Craig is still in occasional touch with the club, he rang Sophie in the summer and gave her his forthright views on the Onome Sodje situation. She got the impression that he keeps well up to date with all the happenings at the club.
Sophie is also still in touch with Billy McEwan. She had a well done text from him after the Crewe win. She felt that McEwan was successful in re-building the club after the Brass months, but he struggled to take us up to the next level.
It was apparent that some of the decisions that The Trust and The McGills have made have been more from a fan’s perspective and not as a hard nosed businessman, but who wouldn’t be after a bit of success when logic goes out of the window. Does a player make a good player manager? Why was Brass’s contract enhanced within 6 months when City were 10th in Division 4?. Was Colin Walker’s early success entirely down to him or a reaction by the players from being released from the McEwan regime?
Martin Foyle came across very well for his interview. Arranged at short notice, he impressed all with his thorough preparation for the interview. Something that Sophie feels that he has carried on throughout his time at York. I got the feeling that Martin feels some managers are not as thorough and dedicated as he is. Hence his decision to request highlights are not shown on youtube and his reticence to divulge information at press conferences. As Sophie said, "he’s paranoid, but not in a Billy paranoid sort of way" but praised Foyle as being "totally straight, totally honest".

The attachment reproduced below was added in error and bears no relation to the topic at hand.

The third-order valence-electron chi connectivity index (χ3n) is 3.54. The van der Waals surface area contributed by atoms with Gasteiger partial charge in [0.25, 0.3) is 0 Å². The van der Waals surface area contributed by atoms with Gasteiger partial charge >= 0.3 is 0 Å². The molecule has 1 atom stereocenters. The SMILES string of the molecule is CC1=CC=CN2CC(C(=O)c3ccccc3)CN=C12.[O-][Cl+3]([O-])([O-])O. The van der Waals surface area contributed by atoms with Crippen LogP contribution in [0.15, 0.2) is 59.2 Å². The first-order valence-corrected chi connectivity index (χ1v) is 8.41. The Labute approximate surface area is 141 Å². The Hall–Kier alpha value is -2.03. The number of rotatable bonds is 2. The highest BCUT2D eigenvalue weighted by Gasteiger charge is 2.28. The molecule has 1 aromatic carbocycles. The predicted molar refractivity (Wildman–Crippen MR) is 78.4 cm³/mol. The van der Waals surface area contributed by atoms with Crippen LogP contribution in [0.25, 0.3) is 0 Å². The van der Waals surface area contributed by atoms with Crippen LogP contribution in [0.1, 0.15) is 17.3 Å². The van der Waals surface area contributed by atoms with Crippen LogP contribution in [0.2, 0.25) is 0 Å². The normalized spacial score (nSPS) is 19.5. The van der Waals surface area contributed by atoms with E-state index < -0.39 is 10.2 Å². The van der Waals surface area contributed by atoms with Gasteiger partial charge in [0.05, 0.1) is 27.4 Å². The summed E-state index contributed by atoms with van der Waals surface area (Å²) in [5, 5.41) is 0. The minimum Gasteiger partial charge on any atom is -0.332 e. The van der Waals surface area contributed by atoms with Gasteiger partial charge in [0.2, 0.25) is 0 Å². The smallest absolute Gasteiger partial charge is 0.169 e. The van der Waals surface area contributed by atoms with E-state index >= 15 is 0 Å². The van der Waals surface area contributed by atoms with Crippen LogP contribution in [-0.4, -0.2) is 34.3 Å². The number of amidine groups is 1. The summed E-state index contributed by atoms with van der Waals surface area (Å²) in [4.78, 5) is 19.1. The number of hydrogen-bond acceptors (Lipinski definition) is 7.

We got into the pros and cons of Foyle and City’s media relationships and how it might affect public perception of him and the club and how they might differ in good and bad times. The discussion lead onto how our fans sometimes abused players during a game. Sophie recapped instances of our players coming off the pitch at the end of the game, upset about the abuse our own supporters had hurled at them, able to describe individuals and recount word by word the insults. Hardly conducive to success on the pitch.
Touching on the ground. Sophie indicated that the club is still pursuing all options for the new ground and is working with the council’s Stadium Project Manager.
Personally, I wouldn’t want to be involved with a hung council, parties who may each have a different vision for the community stadium. That’s not to mention the aspirations of City, the York City Knights RLFC and the athletics’ lobby. Each has its own inputs and requirements.
Sophie backed up what Nick Bassett had said a month earlier around the club’s timescales of spring 2010 for announcing the preferred choice.